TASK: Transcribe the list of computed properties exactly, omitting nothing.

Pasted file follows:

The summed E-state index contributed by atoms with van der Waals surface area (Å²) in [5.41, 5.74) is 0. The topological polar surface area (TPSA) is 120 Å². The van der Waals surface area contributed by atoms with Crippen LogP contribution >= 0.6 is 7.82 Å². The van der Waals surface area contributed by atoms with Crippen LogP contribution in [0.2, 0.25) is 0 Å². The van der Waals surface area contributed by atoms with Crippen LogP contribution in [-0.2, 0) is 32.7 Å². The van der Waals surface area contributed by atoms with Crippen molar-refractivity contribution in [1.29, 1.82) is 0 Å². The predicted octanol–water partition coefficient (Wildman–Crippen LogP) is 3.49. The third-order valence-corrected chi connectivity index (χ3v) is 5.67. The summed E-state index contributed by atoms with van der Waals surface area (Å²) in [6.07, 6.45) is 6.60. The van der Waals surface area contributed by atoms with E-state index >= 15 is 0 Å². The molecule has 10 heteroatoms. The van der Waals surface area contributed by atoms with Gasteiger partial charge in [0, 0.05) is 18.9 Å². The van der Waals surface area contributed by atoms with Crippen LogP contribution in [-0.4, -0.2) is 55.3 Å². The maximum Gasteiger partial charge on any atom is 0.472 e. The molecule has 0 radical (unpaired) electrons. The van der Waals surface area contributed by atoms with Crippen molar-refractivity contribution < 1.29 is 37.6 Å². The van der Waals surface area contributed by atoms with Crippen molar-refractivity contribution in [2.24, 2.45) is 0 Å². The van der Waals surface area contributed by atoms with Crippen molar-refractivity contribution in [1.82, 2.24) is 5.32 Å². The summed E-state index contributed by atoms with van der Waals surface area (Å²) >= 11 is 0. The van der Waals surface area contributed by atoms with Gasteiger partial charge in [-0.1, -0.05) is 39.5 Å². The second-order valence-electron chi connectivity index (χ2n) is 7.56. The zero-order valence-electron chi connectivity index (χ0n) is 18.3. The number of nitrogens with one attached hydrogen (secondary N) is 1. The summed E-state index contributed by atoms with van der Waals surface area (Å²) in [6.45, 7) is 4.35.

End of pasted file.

The summed E-state index contributed by atoms with van der Waals surface area (Å²) in [5.41, 5.74) is 0. The topological polar surface area (TPSA) is 120 Å². The van der Waals surface area contributed by atoms with Crippen LogP contribution >= 0.6 is 7.82 Å². The van der Waals surface area contributed by atoms with Crippen LogP contribution in [0.2, 0.25) is 0 Å². The van der Waals surface area contributed by atoms with Crippen LogP contribution in [-0.2, 0) is 32.7 Å². The van der Waals surface area contributed by atoms with Crippen molar-refractivity contribution in [1.29, 1.82) is 0 Å². The predicted octanol–water partition coefficient (Wildman–Crippen LogP) is 3.49. The third-order valence-corrected chi connectivity index (χ3v) is 5.67. The summed E-state index contributed by atoms with van der Waals surface area (Å²) in [6.07, 6.45) is 6.60. The van der Waals surface area contributed by atoms with E-state index >= 15 is 0 Å². The molecule has 10 heteroatoms. The van der Waals surface area contributed by atoms with Gasteiger partial charge in [0, 0.05) is 18.9 Å². The van der Waals surface area contributed by atoms with Crippen LogP contribution in [-0.4, -0.2) is 55.3 Å². The maximum Gasteiger partial charge on any atom is 0.472 e. The molecule has 0 radical (unpaired) electrons. The van der Waals surface area contributed by atoms with Crippen molar-refractivity contribution < 1.29 is 37.6 Å². The van der Waals surface area contributed by atoms with Crippen molar-refractivity contribution in [2.24, 2.45) is 0 Å². The van der Waals surface area contributed by atoms with Crippen molar-refractivity contribution in [1.82, 2.24) is 5.32 Å². The summed E-state index contributed by atoms with van der Waals surface area (Å²) >= 11 is 0. The van der Waals surface area contributed by atoms with Gasteiger partial charge in [-0.1, -0.05) is 39.5 Å². The second-order valence-electron chi connectivity index (χ2n) is 7.56. The zero-order valence-electron chi connectivity index (χ0n) is 18.3. The number of nitrogens with one attached hydrogen (secondary N) is 1. The summed E-state index contributed by atoms with van der Waals surface area (Å²) in [6.45, 7) is 4.35.